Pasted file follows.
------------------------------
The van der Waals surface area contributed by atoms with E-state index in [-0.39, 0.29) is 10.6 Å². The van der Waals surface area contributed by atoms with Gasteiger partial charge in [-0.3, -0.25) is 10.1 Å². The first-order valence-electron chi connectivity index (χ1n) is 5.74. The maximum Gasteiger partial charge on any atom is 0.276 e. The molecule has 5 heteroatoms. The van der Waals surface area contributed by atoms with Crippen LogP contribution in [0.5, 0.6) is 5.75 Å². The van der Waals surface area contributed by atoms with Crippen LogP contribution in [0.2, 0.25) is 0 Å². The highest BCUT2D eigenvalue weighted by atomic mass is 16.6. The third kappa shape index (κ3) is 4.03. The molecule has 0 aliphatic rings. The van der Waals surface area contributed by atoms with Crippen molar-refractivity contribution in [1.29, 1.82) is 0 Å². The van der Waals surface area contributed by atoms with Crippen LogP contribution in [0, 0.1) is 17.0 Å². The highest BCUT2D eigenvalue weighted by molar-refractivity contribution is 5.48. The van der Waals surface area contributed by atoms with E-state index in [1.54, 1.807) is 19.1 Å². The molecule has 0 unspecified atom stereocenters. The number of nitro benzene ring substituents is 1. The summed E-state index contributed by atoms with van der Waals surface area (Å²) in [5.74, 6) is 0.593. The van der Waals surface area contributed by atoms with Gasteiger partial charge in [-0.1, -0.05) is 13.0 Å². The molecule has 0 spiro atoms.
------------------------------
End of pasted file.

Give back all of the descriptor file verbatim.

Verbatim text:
The van der Waals surface area contributed by atoms with E-state index in [-0.39, 0.29) is 10.6 Å². The van der Waals surface area contributed by atoms with Gasteiger partial charge in [-0.3, -0.25) is 10.1 Å². The first-order valence-electron chi connectivity index (χ1n) is 5.74. The maximum Gasteiger partial charge on any atom is 0.276 e. The molecule has 5 heteroatoms. The van der Waals surface area contributed by atoms with Crippen LogP contribution in [0.5, 0.6) is 5.75 Å². The van der Waals surface area contributed by atoms with Crippen LogP contribution in [0.2, 0.25) is 0 Å². The highest BCUT2D eigenvalue weighted by atomic mass is 16.6. The third kappa shape index (κ3) is 4.03. The molecule has 0 aliphatic rings. The van der Waals surface area contributed by atoms with Crippen molar-refractivity contribution in [1.29, 1.82) is 0 Å². The van der Waals surface area contributed by atoms with Crippen LogP contribution in [0, 0.1) is 17.0 Å². The highest BCUT2D eigenvalue weighted by molar-refractivity contribution is 5.48. The van der Waals surface area contributed by atoms with E-state index in [1.54, 1.807) is 19.1 Å². The molecule has 0 unspecified atom stereocenters. The number of nitro benzene ring substituents is 1. The summed E-state index contributed by atoms with van der Waals surface area (Å²) in [5.74, 6) is 0.593. The van der Waals surface area contributed by atoms with Gasteiger partial charge in [-0.1, -0.05) is 13.0 Å². The molecule has 0 spiro atoms.